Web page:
PRAGUE — In the age of Amazon and the internet, the idea of going to a public library to borrow a book may seem ever more quaint and old-fashioned in many parts of the world, but one country, at least, is clinging to it tenaciously: the Czech Republic.
There are libraries everywhere you look in the country — it has the densest library network in the world, according to a survey conducted for the Bill and Melinda Gates Foundation. There are more libraries than grammar schools. In fact, there is one library for every 1,971 Czech citizens, the survey found — four times as many, relative to population, as the average European country, and 10 times as many as the United States, which has one for every 19,583 people.
Why so many Czech libraries? Well, for decades they were mandatory — every community, from a big city down to a tiny village, was required by law to have one.
The law was enacted in 1919, soon after Czechoslovakia emerged as an independent country. The idea was to promote universal literacy and education after the country was free of the German-speaking Austro-Hungarian Empire. And it worked.
The library law survived the German occupation, the communist era and even the breakup with Slovakia in the early 1990s. What it couldn’t survive, in the end, was budgetary pressure. To save money, the requirement was dropped in 2001, when there were about 6,019 libraries in the country; since then, about 11 percent have merged or closed.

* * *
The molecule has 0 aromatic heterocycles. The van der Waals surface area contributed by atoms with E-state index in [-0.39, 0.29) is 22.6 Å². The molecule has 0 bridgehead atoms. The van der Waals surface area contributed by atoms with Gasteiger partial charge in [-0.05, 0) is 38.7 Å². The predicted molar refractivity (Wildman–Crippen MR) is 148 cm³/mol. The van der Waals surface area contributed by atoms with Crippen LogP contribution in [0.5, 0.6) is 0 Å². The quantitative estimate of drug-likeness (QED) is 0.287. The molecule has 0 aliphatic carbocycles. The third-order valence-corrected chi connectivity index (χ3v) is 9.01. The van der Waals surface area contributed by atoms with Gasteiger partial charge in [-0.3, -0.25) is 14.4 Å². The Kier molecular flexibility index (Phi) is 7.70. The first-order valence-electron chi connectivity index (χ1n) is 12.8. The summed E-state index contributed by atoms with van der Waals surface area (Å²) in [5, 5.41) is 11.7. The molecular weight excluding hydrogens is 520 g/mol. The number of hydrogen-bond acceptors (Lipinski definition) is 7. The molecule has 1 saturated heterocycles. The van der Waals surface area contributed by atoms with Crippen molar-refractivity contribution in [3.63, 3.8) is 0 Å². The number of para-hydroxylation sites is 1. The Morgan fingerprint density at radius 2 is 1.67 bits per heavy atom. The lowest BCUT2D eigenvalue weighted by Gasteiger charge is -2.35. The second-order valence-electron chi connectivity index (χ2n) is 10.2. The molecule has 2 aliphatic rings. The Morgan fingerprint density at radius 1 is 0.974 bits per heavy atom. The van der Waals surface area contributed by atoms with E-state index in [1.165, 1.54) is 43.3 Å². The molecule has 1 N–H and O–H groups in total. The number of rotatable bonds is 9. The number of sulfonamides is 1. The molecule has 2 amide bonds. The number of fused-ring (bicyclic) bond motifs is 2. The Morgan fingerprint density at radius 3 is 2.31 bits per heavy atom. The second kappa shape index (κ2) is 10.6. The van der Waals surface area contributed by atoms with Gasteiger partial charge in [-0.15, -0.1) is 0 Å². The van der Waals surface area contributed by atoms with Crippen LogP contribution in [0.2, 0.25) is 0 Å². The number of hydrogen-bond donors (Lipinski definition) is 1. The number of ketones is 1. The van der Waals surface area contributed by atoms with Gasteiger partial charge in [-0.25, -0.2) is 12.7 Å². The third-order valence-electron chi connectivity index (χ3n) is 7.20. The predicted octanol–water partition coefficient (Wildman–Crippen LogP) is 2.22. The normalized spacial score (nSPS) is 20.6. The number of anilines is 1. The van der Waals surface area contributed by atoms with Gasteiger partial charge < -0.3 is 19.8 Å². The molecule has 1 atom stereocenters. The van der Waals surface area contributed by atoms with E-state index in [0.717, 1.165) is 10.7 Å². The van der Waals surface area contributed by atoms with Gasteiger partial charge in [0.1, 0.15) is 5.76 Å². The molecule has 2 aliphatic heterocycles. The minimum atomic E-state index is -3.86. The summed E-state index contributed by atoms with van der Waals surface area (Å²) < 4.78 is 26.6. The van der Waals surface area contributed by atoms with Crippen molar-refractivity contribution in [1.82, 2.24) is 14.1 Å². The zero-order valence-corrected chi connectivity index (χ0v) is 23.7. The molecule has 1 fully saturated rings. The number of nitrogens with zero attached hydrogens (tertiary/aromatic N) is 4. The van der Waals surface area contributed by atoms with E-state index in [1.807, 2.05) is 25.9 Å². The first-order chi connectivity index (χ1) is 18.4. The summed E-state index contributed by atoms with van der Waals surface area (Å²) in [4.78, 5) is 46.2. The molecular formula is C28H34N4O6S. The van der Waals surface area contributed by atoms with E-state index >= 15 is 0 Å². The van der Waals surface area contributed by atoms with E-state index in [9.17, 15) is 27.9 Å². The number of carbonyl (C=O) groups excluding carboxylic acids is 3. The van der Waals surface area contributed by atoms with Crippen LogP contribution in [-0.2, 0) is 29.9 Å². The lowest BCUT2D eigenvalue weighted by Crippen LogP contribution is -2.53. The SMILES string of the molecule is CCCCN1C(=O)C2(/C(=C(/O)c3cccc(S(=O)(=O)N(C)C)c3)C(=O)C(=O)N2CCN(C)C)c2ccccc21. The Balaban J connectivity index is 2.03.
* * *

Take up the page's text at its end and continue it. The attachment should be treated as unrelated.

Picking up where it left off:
Rather than just linger on as an eccentricity from a bygone age, though, the surviving Czech libraries are doing what they can to stay vibrant and relevant. They serve as polling places for elections and as local meeting venues. They organize reading clubs and art exhibits and offer computer literacy courses, and they welcome droves of schoolchildren and retirees during the day.
But mostly, they do what 92 percent of Czechs still want them to go on doing, according to the Gates Foundation survey: They lend books